We often talk about IOTA as the new distributed ledger that promises a financial and infrastructural solution in a world where fees for transactions act as a barrier to progress, especially in the IoT.
But how big are the present existing fees for a system like the IoT? Do we really have a problem?
I tried to find out! Very amateurish, I might add, but enough for this purpose.
A bigger issue in estimating a none-existing number such as the “global-transaction-fee-index” is to find systems that are overall able to deliver the necessary services globally.
I take the liberty and define the “global-transaction-fee-index” as an indicator that shows the impact of the “mean fees” that would be added to a value transaction in the IoT.
The lower this index is, the worse it is for the IoT (shown with an example under “conclusion”).
This number is almost certainly utter bullshit but it gives us an idea how expensive and cumbersome transaction fees could be.
For my evaluation, I made a list of relevant requirements for present services:
- the service needs to be fast (financial state of the art)
- the service needs to be available almost everywhere (high adoption)
- the service needs to be a commonly used technology right now (no proof of concept)
- the service needs to be a system that is documented well enough to be assessed
This list supposedly isn’t complete but should be enough for this assessment.
For my calculations, I furthermore held to the very conservative estimate for the IoT-devices by Gartner of approximately 30 billion devices in 2020 (Source: Gartner)
We can assume that not every single device will be used for shifting values because a big piece of the pie will just be connected to submit data in any way.
But my relatively high estimation, especially because of new emerging e-markets, is still around ~5%.
This little assessment, therefore, starts with a number of 1.5 billion devices that need to shift value just once a week in 2020
I have no idea if this is close to reality but we have to start somewhere, so this acts as a reference.
If you find any serious, scientific approach to transaction fees in the IoT, I would be happy to get it somehow!
The services I found that held up to the requirements are no surprise:
Swift /wire transfer (globally active instead of national-remittance)
Paypal (most popular payment service – highest online adoption)
Visa (also a globally used service with access to markets everywhere on the planet)
The resulting fees are:
- Swift: ~$30 for an outgoing domestic wire transfer
The IoT is a global system so Swift instead of national remittance is what we need for now.
- Paypal: “the fee for each transaction is 2.9% plus $0.30 USD of the amount you receive”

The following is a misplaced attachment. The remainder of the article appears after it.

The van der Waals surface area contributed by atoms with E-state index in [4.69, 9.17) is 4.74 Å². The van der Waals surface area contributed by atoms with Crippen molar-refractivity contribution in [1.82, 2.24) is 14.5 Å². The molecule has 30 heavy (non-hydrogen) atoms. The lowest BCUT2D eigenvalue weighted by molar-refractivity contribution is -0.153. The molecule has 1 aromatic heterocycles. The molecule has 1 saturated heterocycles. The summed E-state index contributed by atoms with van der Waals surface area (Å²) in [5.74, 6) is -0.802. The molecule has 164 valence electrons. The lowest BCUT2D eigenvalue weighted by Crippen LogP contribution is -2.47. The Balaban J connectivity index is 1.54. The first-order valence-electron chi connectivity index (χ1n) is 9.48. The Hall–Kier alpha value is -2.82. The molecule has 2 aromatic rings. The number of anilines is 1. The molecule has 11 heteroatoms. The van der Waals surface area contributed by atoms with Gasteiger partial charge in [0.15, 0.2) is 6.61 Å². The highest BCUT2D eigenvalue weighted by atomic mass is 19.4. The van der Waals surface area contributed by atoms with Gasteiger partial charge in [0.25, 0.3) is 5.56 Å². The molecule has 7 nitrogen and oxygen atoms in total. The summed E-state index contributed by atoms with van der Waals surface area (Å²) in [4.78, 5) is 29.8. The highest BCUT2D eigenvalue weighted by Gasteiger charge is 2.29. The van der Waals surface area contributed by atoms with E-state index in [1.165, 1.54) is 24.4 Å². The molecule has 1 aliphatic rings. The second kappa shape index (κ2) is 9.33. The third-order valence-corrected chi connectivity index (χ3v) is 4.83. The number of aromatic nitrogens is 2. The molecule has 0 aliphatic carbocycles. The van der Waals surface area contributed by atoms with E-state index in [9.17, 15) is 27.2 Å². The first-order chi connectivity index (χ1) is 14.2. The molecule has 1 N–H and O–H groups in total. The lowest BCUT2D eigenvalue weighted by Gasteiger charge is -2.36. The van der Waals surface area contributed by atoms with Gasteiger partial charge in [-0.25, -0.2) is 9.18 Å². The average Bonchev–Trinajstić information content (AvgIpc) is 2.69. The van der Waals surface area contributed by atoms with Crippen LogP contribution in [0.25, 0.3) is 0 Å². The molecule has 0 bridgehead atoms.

Paypal has a few competitors especially in the Asian region like Alipay but is generally spoken the biggest fish.
- Visa: “1.51% plus $0.10 is the current Visa interchange fee for a swiped consumer credit card.”
Debit Cards as a whole are in a sensitive competition, so I assume that fees of MasterCard etc. are comparable to Visa.
The naive fallacy:
Let’s pretend to know the percentages of the transaction system of the estimated 1.5 billion transactions, once per week in 2020.
- Since SWIFT is aiming for bigger transfers, I assume a small share of just 5 %
- Paypal, especially in the growing field of e-commerce would have a share of 60% (we assume a mean value of 10$ per tx)
- And Visa would have a share of the remaining 35% of all transactions. (we again assume a mean value of 10$ per tx)
- At this point, I don’t include micro-payments because existing systems simply make them impossible
That leads to:
Swift = 75 million tx/week
Paypal = 900 million tx/week
Visa = 525 million tx/week
Swift = 75 million * ~$30 = 2.25 billion Dollar per week
Paypal = 900 million * $0.59 ($0.29 + $0.30) = 531 million Dollar per week
Visa = 525 million * $0.251 ($0.151 + $0.10) = 131 million Dollar per week.
All global transaction fees combined per week: roughly 2.91 Billion Dollar per week (!)
Even Bitcoin would *only* generate fees about 1.125 billion Dollar per week if the scalability would stay at 75cents per transaction, which isn’t the case, sadly.
The scaling of Bitcoin would lead to much higher transaction fees due to the big number of 1.5 billion transactions per week. But I don’t know how much that would be and furthermore, Bitcoins adoption is not as advanced as the mentioned services. So this is irrelevant.
The global transaction-fee-index would be (the higher, the better):
1.5 billion transactions / 2.91 billion Dollar = 0.515 with existing systems
If the transaction fees would be 10 million Dollar per week due to proof of work, electrical expenses or investments in tokens for IOTA it would be:
1.5 billion transactions / 10 million Dollar = 150 (290-fold of 0.515) with IOTA
Whatever this number means, a multiplicator of ~290 in the global economy is a game changer either way. Even if it wasn’t 0.515 but 5 it would be a disaster for the IoT (!).
This estimate of 2.91 Billion Dollar per week (151.23 Billion Dollar annually) is just a number without a scientific background, but let’s be honest:
Is my calculation so unrealistic?
We can alter the numbers down to 10% of what I calculated but we cannot hide the fact that the vision of the IoT gets into trouble if these systems don’t evolve.
And that, ladies and gentlemen, is one big reason IOTA is a necessary technology!
If you have questions or if I made a mistake, leave me a comment -I would be happy to discuss this assessment!
Have a nice week,